Inside a hair follicle is a small bulge that houses stem cells. As hair follicles cycle through growth and rest periods, these stem cells periodically differentiate into new follicle cells. Yasuyuki Amoh of AntiCancer, Inc. and his colleagues isolated stem cells from the whiskers of mice and tested their ability to become more sophisticated cell types. The researchers cultured the cells and after one week discovered that they had changed into neurons and two other cell types--known as astrocytes and oligodendrocytes--that are associated with neurons. According to the report, when left for longer periods lasting weeks or months, the stem cells could differentiate into a variety of cell types, including skin and muscle cells.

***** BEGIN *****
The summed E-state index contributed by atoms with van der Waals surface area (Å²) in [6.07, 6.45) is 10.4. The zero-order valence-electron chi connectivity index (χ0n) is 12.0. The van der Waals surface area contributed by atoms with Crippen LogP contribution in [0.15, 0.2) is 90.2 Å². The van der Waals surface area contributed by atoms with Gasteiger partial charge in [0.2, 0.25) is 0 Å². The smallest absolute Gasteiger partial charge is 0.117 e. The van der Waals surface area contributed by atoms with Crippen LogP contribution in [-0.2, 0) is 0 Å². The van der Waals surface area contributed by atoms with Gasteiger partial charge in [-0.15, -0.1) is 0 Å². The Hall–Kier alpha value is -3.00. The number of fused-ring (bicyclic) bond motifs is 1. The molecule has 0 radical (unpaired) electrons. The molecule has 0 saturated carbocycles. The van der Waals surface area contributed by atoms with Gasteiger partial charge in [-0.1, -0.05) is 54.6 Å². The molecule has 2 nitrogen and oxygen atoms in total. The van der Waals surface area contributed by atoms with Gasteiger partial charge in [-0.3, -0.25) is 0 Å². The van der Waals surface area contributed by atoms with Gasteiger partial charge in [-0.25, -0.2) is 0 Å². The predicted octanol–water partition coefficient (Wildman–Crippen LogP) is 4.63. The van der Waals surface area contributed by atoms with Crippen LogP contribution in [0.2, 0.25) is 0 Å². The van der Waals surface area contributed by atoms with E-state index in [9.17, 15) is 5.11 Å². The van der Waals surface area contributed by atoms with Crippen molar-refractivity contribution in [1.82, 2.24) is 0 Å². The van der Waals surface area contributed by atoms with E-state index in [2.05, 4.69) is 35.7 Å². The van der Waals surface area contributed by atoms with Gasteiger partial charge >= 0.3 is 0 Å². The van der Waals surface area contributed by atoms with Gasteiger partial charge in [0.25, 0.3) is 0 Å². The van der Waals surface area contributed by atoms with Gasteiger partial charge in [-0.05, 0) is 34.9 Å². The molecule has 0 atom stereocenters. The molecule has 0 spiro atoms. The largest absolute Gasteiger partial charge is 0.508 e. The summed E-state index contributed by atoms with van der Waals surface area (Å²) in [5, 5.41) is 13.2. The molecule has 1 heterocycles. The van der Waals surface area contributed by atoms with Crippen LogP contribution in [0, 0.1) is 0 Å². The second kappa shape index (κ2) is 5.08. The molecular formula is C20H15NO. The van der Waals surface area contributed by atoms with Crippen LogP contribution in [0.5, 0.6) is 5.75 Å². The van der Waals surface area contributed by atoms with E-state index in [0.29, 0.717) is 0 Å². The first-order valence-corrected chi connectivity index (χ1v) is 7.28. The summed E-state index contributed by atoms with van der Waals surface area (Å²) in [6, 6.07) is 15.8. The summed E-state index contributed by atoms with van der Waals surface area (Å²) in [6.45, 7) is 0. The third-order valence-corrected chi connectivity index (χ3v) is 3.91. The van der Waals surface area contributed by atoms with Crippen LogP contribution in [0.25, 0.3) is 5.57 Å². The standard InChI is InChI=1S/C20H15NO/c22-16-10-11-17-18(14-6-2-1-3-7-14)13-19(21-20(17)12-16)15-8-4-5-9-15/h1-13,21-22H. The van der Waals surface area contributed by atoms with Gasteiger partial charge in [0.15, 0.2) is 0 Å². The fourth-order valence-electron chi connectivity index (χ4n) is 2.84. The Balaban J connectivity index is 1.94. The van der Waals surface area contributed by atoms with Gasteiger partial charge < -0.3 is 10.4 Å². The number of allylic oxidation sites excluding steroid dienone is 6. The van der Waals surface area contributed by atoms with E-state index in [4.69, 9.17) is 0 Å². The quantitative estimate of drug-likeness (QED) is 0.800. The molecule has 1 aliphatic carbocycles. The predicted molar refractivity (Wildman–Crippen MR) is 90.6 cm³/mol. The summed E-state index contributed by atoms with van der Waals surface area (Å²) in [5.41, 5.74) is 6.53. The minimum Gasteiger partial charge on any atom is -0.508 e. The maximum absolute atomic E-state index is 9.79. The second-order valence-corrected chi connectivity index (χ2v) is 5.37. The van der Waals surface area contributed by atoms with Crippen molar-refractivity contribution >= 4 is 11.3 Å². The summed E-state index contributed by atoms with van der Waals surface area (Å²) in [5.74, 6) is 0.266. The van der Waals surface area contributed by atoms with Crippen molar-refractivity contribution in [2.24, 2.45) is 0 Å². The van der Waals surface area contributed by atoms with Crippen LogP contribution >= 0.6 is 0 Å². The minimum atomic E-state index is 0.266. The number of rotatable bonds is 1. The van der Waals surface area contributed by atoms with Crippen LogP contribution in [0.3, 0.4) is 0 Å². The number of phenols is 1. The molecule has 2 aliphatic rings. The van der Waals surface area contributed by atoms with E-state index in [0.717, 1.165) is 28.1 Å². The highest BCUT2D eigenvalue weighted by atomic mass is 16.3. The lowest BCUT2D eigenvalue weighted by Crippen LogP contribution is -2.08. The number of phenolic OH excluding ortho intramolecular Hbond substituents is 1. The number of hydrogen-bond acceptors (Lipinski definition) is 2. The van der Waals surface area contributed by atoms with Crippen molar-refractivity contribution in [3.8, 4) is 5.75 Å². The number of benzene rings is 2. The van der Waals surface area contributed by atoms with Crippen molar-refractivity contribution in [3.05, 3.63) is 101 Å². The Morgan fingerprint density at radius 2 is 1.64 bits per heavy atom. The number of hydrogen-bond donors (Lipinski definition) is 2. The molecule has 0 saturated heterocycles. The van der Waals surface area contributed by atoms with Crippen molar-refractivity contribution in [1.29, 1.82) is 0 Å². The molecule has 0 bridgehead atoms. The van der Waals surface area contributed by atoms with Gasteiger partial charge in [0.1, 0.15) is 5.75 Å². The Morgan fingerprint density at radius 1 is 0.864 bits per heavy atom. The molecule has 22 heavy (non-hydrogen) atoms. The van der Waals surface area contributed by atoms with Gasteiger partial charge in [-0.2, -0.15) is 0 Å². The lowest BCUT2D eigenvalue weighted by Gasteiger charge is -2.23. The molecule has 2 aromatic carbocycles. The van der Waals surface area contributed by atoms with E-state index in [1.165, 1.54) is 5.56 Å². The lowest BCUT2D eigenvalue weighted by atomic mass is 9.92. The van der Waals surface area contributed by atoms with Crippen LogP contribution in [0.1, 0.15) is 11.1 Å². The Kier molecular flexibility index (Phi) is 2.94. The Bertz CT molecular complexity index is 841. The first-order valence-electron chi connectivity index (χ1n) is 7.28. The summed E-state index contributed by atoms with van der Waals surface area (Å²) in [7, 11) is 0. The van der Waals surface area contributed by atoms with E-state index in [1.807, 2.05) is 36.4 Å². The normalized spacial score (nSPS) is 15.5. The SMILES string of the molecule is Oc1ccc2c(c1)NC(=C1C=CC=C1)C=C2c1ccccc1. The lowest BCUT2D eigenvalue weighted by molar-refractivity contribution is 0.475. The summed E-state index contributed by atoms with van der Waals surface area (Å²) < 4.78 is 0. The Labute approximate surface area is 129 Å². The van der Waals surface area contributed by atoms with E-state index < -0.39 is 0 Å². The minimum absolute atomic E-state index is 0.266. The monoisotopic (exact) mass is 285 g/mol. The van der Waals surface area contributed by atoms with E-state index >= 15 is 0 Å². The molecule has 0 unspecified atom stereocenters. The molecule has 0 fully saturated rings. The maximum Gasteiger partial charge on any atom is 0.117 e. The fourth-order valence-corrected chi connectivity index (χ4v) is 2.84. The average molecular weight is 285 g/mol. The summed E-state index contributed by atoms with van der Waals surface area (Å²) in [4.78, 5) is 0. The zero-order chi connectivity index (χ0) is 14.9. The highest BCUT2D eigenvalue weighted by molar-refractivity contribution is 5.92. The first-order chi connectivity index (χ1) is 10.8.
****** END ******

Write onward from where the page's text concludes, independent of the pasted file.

The scientists next transplanted the stem cells under the skin of living mice and found that they could also differentiate under those conditions. The finding that the stem cells could form neurons and other cell types after transplantation in vivo as well as in a petri dish, the authors conclude, "raises possibilities of their therapeutic applications."